The REIT (Real Estate Investment Trust) index has returned 8.7% net of inflation (but including dividends) since 1970. Such a return, if compounded, would have turned $100,000 into $6,500,000 (rounded) over the past 50 years. REIT stocks are liquid. They are as easy to sell as any other stock. REITs are the property owner’s everyday alternative to fee ownership.
Generally, a country’s highest priced buildings are in gateway cities (gateway city: a city whose airport or seaport is one of a country’s primary arrival or departure points). In America, our chief gateway cities are places like New York, Los Angeles, Chicago, Dallas, Washington DC, San Francisco, Seattle, Miami, Orlando, and Las Vegas. There might be others. Detroit may have been a gateway city once upon a time, but lost that honorific long ago.
The reason gateway cities are important is that they have a higher Gross Domestic Product than quiet little villages on the other side of the mountain. More money in circulation means higher property values, whether buying or selling.
In terms of fee ownership, not all buildings are equal. Imagine two buildings built by the same contractor, from the same material, off the same plans, at the same moment in time. The only difference is that one building is in downtown Manhattan and the other is in the Forest Park neighborhood of Detroit. They are each put on the market at the same time. Even though identical, they will sell at different prices due to location.
It’s important to understand how that works.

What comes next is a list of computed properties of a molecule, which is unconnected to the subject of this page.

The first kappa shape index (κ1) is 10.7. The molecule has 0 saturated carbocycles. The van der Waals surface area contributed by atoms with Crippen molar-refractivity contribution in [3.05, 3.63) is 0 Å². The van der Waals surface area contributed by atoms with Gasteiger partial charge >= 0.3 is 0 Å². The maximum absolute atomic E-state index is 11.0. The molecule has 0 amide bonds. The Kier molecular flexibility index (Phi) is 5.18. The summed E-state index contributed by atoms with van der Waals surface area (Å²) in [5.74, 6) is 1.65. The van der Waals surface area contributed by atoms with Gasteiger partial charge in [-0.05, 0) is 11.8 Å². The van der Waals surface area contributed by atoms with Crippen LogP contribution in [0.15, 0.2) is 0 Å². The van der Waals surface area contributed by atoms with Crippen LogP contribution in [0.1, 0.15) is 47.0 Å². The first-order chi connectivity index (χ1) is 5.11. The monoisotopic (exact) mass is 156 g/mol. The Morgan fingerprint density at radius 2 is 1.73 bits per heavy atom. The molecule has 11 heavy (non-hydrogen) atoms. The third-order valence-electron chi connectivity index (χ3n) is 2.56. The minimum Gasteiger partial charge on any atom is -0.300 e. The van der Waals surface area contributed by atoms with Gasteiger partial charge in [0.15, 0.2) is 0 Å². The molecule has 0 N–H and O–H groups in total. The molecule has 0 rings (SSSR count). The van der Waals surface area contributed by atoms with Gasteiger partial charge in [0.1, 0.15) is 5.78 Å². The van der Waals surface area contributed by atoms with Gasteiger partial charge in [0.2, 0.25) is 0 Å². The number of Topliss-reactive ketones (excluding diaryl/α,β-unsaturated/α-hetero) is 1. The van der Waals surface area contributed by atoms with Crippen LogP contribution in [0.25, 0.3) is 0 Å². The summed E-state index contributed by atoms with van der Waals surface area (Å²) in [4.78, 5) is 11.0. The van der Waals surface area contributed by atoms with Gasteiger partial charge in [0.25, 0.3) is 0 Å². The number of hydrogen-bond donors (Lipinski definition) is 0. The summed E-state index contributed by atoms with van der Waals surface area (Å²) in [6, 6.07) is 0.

Buying Expensive Properties
Hypothetical Purchase: Presume the Manhattan building gets multiple offers at a 3% cap rate, while its Forest Park twin can realistically sell at a 15% cap rate. Further presume the NOI (net operating income) of each building is $100,000.
On a cap rate basis, the Manhattan building is worth $3,333,000 (NOI divided by cap rate: $100,000 divided by .03)
The capitalized value of the Detroit building is $667,000.
Cheap is good, right?
Gain on Sale: Thirty years pass. Cap rates have remained the same: Manhattan, 3% and Detroit, 15%. Although the cap rate has stayed steady, the net income of each building has increased 3% annually, to $243,000.
The value of the Manhattan building (at a 3% cap) has grown to a bit over $8,000,000. Its Detroit sibling (15% cap) is worth only $1,600,000.
Given the above, that’s roughly a $6,500,000 difference accruing to the owner of the expensive, low-cap building.
Cash Flow: “Yeah, yeah,” someone might say, “but gain on sale is only one source of profit. There’s also all that lovely, lovely cash flow!”
Consider this. $6,500,000 divided by 30 years comes very close to $217,000 a year. That Detroit building would have to generate an additional $217,000 in annual income (total: $317,000) to amortize the $6,500,000 difference in Gain on Sale.